• Create a checklist of any new information pertaining to policies and procedures. Send the pdf to all volunteers. You can ask for acknowledgement of receipt for the volunteer’s file.
  • Use webinar services to reach as many volunteers as possible.
  • Insert educational articles into volunteer newsletters. These articles can include anything of interest to volunteers, such as volunteering and health benefits, and taking care of oneself.
  • Use email distribution. When you find an article or video you believe would benefit your volunteers, share these information nuggets through your email lists. This is the volunteer equivalent of businesses marketing to existing customers. The investment in retaining existing customers is a thoroughly researched area that finds that improving customer retention has a two to four times higher impact than that of acquiring new customers.
  • Create a volunteer task force for education. The members of the task force can create an education calendar and take the initiative to help educate their fellow volunteers. The members may wish to create a book club of applicable books, or procure speakers or write articles for your newsletter.

If we arrange the three tiers into a simple chart, we can see how each tier breaks down into benefits, time-saving elements and who is in need of each tier:

Volunteer Training

Tier One: Orienting

Tier Two: Onboarding
(simple and in-depth)

Tier Three: Continuing Education


Connect volunteer to the mission

Equip volunteer with tools to do job and prevent mishaps

Re-recruit and retain volunteer

Time Saving Elements


Manuals, Volunteer Mentor, Handbook

Seek existing opportunities

Who needs this training?

Every Volunteer

Volunteers who will work with staff, clients, as ambassadors or at tasks they’re not familiar with

All volunteers benefit from the outreach

Volunteers, just like staff, want to work at an organization that prepares them, connects with them and continues to invest in them. According to the Volunteer Management Practices and Retention of Volunteers study by the Urban Institute, 2004, “Charities that say they have adopted to a large degree the practice of hosting recognition activities for volunteers have a higher rate of retention, as do those that offer training and professional development opportunities for volunteers.” From this study, we can conclude that volunteers who are trained are less likely to leave due to mission disconnection, inadequate preparation, and the perception they are being ignored or taken for granted.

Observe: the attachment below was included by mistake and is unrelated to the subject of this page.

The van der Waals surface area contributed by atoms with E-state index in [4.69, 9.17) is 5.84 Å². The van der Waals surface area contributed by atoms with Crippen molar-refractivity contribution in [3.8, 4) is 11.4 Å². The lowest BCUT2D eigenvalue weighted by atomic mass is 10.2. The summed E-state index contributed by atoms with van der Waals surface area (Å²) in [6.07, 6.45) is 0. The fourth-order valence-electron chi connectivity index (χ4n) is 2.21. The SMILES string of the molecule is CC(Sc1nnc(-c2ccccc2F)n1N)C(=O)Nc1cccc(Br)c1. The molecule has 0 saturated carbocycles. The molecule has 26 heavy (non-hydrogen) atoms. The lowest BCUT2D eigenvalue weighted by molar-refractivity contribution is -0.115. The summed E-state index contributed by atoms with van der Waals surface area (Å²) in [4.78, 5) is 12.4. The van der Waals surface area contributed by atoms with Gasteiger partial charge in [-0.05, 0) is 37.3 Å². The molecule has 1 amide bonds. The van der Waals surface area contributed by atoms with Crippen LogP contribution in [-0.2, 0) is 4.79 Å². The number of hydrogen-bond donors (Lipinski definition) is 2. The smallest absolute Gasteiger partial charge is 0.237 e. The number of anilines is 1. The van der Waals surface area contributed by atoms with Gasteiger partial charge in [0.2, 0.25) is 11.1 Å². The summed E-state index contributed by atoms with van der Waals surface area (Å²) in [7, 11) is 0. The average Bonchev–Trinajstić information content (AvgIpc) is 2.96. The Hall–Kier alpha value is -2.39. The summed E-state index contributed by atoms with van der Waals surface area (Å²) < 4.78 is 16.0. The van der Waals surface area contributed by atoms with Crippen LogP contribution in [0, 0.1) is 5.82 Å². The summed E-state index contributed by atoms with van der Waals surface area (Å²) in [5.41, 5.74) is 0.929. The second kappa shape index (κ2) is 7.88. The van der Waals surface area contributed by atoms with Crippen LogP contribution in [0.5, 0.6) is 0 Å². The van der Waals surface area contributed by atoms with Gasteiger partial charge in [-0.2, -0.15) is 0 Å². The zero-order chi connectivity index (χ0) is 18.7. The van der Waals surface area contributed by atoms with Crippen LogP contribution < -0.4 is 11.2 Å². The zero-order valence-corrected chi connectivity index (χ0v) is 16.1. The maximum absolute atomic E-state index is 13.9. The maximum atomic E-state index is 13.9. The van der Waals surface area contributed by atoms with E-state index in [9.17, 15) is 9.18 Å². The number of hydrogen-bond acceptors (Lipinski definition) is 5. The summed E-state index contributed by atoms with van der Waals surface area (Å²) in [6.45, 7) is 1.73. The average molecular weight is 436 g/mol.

In review, a typical new volunteer training program will look like this:

I. Orientation

  1. By video.

II. Onboarding

  1. Volunteer given a copy of the volunteer handbook.
  2. Volunteer spends time training on the job with staff or another volunteer.
  3. Volunteer given copy of the manual for the job.
  4. Volunteer assigned to a mentor.

III. Continuing Education:

  1. Volunteer included in opportunities such as seminars, workshops etc. Invitation by email, flyer, and phone calls.
  2. Volunteer included in email distribution of newsletters, pertinent educational articles, etc.
  3. Volunteer made aware of policy updates-in volunteer meetings, posted on website, etc.

Setting up a three-tiered training approach that follows these steps may seem daunting. But once implemented, the upfront time and thought spent will result in time saved in volunteer retention and eliminate repetitive work. Existing volunteers can be recruited to help not only build the program, but also to keep records of the volunteers who have gone through the training or need to complete each training tier.  

A successful three-tiered training system can be accomplished by enlisting the help of experienced volunteers, utilizing videos, handbooks and manuals, and taking advantage of existing educational opportunities. Investing in our volunteers by utilizing the three tiers of training helps to slow the volunteer recruitment revolving door by giving us a valuable re-recruitment and retention tool.  


By Meridian Swift
Original article is from the online E-Volunteering Journal, Volume XVIII, Issue 2, January - April 2018